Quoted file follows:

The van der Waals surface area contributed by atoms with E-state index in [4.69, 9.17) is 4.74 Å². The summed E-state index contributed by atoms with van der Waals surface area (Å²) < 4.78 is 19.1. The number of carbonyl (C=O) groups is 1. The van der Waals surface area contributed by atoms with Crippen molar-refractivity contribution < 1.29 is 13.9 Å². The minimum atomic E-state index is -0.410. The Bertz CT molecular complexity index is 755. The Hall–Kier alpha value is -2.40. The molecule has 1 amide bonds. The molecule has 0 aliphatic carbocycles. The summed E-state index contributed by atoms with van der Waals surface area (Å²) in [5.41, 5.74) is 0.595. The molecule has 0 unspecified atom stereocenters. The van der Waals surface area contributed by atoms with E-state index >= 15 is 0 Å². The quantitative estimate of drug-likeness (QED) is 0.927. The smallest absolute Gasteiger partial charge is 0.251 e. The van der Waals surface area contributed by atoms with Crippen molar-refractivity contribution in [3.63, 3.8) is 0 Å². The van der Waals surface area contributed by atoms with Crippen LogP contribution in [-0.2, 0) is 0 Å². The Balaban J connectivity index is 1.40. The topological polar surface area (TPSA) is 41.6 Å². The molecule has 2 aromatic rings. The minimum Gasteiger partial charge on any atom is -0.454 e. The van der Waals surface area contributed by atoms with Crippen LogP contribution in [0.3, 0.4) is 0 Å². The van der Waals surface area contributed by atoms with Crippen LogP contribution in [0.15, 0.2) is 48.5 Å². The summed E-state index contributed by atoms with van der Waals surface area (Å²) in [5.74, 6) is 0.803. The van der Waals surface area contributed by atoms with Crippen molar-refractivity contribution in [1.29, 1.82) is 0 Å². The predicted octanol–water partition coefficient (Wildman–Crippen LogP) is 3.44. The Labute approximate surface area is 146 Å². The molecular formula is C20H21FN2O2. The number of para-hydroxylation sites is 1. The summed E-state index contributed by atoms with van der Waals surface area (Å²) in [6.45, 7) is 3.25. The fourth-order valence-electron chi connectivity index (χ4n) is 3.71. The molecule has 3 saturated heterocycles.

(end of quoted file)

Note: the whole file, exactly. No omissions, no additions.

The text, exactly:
The van der Waals surface area contributed by atoms with E-state index in [4.69, 9.17) is 4.74 Å². The summed E-state index contributed by atoms with van der Waals surface area (Å²) < 4.78 is 19.1. The number of carbonyl (C=O) groups is 1. The van der Waals surface area contributed by atoms with Crippen molar-refractivity contribution < 1.29 is 13.9 Å². The minimum atomic E-state index is -0.410. The Bertz CT molecular complexity index is 755. The Hall–Kier alpha value is -2.40. The molecule has 1 amide bonds. The molecule has 0 aliphatic carbocycles. The summed E-state index contributed by atoms with van der Waals surface area (Å²) in [5.41, 5.74) is 0.595. The molecule has 0 unspecified atom stereocenters. The van der Waals surface area contributed by atoms with E-state index >= 15 is 0 Å². The quantitative estimate of drug-likeness (QED) is 0.927. The smallest absolute Gasteiger partial charge is 0.251 e. The van der Waals surface area contributed by atoms with Crippen molar-refractivity contribution in [3.63, 3.8) is 0 Å². The van der Waals surface area contributed by atoms with Crippen LogP contribution in [-0.2, 0) is 0 Å². The Balaban J connectivity index is 1.40. The topological polar surface area (TPSA) is 41.6 Å². The molecule has 2 aromatic rings. The minimum Gasteiger partial charge on any atom is -0.454 e. The van der Waals surface area contributed by atoms with Crippen LogP contribution in [0.3, 0.4) is 0 Å². The van der Waals surface area contributed by atoms with Crippen LogP contribution in [0.15, 0.2) is 48.5 Å². The summed E-state index contributed by atoms with van der Waals surface area (Å²) in [5.74, 6) is 0.803. The van der Waals surface area contributed by atoms with Crippen molar-refractivity contribution in [1.29, 1.82) is 0 Å². The predicted octanol–water partition coefficient (Wildman–Crippen LogP) is 3.44. The Labute approximate surface area is 146 Å². The molecular formula is C20H21FN2O2. The number of para-hydroxylation sites is 1. The summed E-state index contributed by atoms with van der Waals surface area (Å²) in [6.45, 7) is 3.25. The fourth-order valence-electron chi connectivity index (χ4n) is 3.71. The molecule has 3 saturated heterocycles.